By David Sophrin
Impunity Watch Reporter, Europe
MINSK, Belarus – Recent legislation passed by Belarus will now give the federal government monitor the internet use of its citizens.
The decree, set to take effect on July 1, requires that the nation’s internet providers save all data concerning the websites visited by internet users in the nation for one year. Upon request, that information must be turned over to law enforcement agencies. Internet providers also will have to restrict access to any website that the government chooses.
National security concerns were the impetus for the legislation, according to Belarus’s President Alexander Lukashenko. “To ensure the security of the state and it’s citizens,…Internet service providers will be required to identify devices used to connect to the Internet and keep information on those devices and the services provided.”
Criticism from the larger European community has called the decree a restriction of individual freedom. Lucia Morillion, of Reporters Without Borders (RWB), commented that “whatever…president [Lukashhenko] is calling this decree, it is not done to improve the situation of Internet freedom in the country.” Another response from the RWB declared that Belarus had “[fallen] to the level of North Korea and China…as an enemy of the Internet.”
The Belarusian Association of Journalists (BAJ) was also quick to condemn the legislation, which will give the government greater control over what has been one of the few remaining arenas of free speech in the Eastern European country. “It is complete control of information” said Andrei Bastunets, deputy chairman of the BAJ.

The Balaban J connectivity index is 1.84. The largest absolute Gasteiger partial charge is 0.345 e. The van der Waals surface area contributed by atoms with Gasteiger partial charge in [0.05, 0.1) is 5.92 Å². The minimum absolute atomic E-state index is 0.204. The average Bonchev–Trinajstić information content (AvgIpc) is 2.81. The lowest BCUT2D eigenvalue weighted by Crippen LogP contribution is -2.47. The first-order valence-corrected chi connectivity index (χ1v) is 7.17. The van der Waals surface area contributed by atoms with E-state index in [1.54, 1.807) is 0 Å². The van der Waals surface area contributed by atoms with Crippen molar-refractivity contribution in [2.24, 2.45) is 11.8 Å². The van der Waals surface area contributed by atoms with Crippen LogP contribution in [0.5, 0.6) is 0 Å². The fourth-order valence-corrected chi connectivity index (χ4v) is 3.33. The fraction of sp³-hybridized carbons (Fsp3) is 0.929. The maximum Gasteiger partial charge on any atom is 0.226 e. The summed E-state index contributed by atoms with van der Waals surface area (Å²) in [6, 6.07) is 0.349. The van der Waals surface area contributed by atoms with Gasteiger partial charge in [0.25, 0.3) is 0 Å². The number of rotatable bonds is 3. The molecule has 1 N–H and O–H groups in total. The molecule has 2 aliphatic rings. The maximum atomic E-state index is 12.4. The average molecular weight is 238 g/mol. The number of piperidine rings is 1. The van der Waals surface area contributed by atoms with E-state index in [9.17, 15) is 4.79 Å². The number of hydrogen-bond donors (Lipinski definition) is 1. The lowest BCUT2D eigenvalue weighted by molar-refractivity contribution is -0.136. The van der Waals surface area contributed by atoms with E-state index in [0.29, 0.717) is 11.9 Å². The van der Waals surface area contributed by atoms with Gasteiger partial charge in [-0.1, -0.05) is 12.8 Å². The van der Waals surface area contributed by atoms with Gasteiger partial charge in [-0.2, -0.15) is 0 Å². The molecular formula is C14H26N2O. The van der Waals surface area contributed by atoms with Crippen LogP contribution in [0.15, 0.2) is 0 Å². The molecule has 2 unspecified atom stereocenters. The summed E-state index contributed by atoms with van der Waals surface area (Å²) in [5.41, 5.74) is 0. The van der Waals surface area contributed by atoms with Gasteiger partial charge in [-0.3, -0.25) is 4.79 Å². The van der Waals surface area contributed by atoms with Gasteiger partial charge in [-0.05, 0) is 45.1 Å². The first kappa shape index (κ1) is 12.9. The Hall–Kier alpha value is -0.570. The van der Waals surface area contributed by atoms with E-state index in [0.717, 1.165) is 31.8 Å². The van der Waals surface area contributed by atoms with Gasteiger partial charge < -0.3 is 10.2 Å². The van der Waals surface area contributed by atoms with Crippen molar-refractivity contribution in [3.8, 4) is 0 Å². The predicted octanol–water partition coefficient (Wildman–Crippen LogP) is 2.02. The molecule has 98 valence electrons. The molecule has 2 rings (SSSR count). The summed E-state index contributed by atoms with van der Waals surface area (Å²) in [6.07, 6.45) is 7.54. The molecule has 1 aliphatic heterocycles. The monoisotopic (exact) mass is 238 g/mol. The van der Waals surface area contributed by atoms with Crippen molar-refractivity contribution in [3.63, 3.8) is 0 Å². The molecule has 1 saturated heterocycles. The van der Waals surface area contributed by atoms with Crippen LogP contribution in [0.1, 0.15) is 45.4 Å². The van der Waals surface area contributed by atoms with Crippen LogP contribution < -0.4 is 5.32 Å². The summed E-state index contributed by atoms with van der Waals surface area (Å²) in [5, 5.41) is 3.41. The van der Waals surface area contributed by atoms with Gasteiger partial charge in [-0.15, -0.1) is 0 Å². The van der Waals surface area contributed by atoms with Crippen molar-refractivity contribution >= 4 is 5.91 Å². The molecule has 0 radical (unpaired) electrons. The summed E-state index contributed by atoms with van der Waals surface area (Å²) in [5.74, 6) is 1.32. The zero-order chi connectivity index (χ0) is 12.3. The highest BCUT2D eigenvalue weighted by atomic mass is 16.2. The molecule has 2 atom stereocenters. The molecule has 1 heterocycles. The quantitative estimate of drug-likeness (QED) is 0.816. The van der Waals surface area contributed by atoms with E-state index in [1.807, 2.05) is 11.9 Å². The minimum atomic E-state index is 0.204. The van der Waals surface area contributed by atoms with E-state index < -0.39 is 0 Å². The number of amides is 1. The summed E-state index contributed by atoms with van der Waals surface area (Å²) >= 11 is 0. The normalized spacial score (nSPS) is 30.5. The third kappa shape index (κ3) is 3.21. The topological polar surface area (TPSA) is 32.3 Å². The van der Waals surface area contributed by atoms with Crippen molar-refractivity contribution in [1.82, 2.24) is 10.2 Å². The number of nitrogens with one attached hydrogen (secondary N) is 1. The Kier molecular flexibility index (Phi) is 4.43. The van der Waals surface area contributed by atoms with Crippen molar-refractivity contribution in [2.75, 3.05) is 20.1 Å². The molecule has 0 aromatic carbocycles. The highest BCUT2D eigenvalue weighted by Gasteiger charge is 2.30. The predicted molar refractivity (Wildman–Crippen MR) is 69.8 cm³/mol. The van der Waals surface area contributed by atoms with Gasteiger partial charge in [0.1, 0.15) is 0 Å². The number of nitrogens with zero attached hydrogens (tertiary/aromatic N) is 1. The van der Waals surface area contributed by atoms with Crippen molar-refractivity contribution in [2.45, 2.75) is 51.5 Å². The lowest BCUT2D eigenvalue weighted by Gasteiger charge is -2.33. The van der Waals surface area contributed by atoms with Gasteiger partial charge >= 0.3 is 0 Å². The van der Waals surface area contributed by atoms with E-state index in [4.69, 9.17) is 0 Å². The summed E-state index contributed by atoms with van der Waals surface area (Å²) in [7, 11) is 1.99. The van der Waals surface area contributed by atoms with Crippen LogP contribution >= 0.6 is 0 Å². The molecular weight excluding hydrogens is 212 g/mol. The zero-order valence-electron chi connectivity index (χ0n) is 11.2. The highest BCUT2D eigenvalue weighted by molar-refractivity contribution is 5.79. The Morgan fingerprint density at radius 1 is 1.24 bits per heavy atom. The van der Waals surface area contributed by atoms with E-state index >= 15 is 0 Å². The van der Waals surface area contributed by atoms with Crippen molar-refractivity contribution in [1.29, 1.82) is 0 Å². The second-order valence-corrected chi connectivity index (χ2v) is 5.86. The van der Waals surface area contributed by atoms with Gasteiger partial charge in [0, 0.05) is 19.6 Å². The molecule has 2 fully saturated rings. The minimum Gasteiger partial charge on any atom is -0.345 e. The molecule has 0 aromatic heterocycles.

Belarus has long been criticized by international press watchdog organizations for the government’s extensive control over the country’s media. There are currently no independent television or radio stations, and virtually all of the remaining opposition newspapers have been shut down by the government.
The recent internet legislation is likely to further damage the recent attempts by Belarus to become part of the larger European economic and political community. President Lukashenko, who was re-elected to office in 2006 by results that were disputed by opposition groups in Belarus, has held the office since 1994. Recent efforts by the President to gain better relationships with Europe has shaken the long-standing relationship that Belarus has traditionally had with Russia.
For more information, please see:
RADIO FREE EUROPE – EU Calls Belarusian Internet Decree ‘A Step In Wrong Direction’ – 4 February 2010
AFP – Opposition attacks Belarus Internet crackdown – 2 February 2010
DEUTSCHE WELLE – Belarus to further tighten Internet control – 2 February 2010